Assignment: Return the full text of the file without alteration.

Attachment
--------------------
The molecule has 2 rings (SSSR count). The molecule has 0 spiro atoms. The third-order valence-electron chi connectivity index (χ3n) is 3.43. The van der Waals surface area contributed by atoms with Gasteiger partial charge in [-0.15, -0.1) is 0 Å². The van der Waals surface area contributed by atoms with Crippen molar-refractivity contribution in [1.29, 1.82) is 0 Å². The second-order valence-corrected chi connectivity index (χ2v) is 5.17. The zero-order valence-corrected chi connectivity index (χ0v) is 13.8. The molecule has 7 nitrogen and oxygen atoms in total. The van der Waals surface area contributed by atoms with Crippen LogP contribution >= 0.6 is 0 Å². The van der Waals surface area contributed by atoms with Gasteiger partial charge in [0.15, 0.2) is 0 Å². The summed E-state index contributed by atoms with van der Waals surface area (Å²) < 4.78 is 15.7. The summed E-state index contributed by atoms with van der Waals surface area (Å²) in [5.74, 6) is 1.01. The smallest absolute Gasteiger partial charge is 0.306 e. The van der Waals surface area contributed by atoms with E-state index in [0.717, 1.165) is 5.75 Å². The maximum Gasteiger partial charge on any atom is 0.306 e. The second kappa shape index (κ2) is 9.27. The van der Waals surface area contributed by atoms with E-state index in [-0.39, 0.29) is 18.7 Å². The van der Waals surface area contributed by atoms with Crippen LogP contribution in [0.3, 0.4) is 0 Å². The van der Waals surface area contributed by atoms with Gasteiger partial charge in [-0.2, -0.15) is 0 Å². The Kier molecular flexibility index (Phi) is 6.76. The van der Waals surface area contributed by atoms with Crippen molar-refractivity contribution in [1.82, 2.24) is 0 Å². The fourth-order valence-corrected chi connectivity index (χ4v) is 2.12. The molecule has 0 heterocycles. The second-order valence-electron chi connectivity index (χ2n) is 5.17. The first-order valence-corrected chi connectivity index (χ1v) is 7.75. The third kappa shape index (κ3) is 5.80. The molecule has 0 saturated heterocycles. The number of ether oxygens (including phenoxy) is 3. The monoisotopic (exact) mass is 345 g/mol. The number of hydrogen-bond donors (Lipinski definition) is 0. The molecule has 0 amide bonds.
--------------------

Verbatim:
The molecule has 2 rings (SSSR count). The molecule has 0 spiro atoms. The third-order valence-electron chi connectivity index (χ3n) is 3.43. The van der Waals surface area contributed by atoms with Gasteiger partial charge in [-0.15, -0.1) is 0 Å². The van der Waals surface area contributed by atoms with Crippen molar-refractivity contribution in [1.29, 1.82) is 0 Å². The second-order valence-corrected chi connectivity index (χ2v) is 5.17. The zero-order valence-corrected chi connectivity index (χ0v) is 13.8. The molecule has 7 nitrogen and oxygen atoms in total. The van der Waals surface area contributed by atoms with Crippen LogP contribution >= 0.6 is 0 Å². The van der Waals surface area contributed by atoms with Gasteiger partial charge in [0.15, 0.2) is 0 Å². The summed E-state index contributed by atoms with van der Waals surface area (Å²) < 4.78 is 15.7. The summed E-state index contributed by atoms with van der Waals surface area (Å²) in [5.74, 6) is 1.01. The smallest absolute Gasteiger partial charge is 0.306 e. The van der Waals surface area contributed by atoms with E-state index in [0.717, 1.165) is 5.75 Å². The maximum Gasteiger partial charge on any atom is 0.306 e. The second kappa shape index (κ2) is 9.27. The van der Waals surface area contributed by atoms with E-state index in [-0.39, 0.29) is 18.7 Å². The van der Waals surface area contributed by atoms with Crippen LogP contribution in [0.3, 0.4) is 0 Å². The van der Waals surface area contributed by atoms with Gasteiger partial charge in [-0.2, -0.15) is 0 Å². The Kier molecular flexibility index (Phi) is 6.76. The van der Waals surface area contributed by atoms with Crippen molar-refractivity contribution in [1.82, 2.24) is 0 Å². The fourth-order valence-corrected chi connectivity index (χ4v) is 2.12. The molecule has 0 heterocycles. The second-order valence-electron chi connectivity index (χ2n) is 5.17. The first-order valence-corrected chi connectivity index (χ1v) is 7.75. The third kappa shape index (κ3) is 5.80. The molecule has 0 saturated heterocycles. The number of ether oxygens (including phenoxy) is 3. The monoisotopic (exact) mass is 345 g/mol. The number of hydrogen-bond donors (Lipinski definition) is 0. The molecule has 0 amide bonds.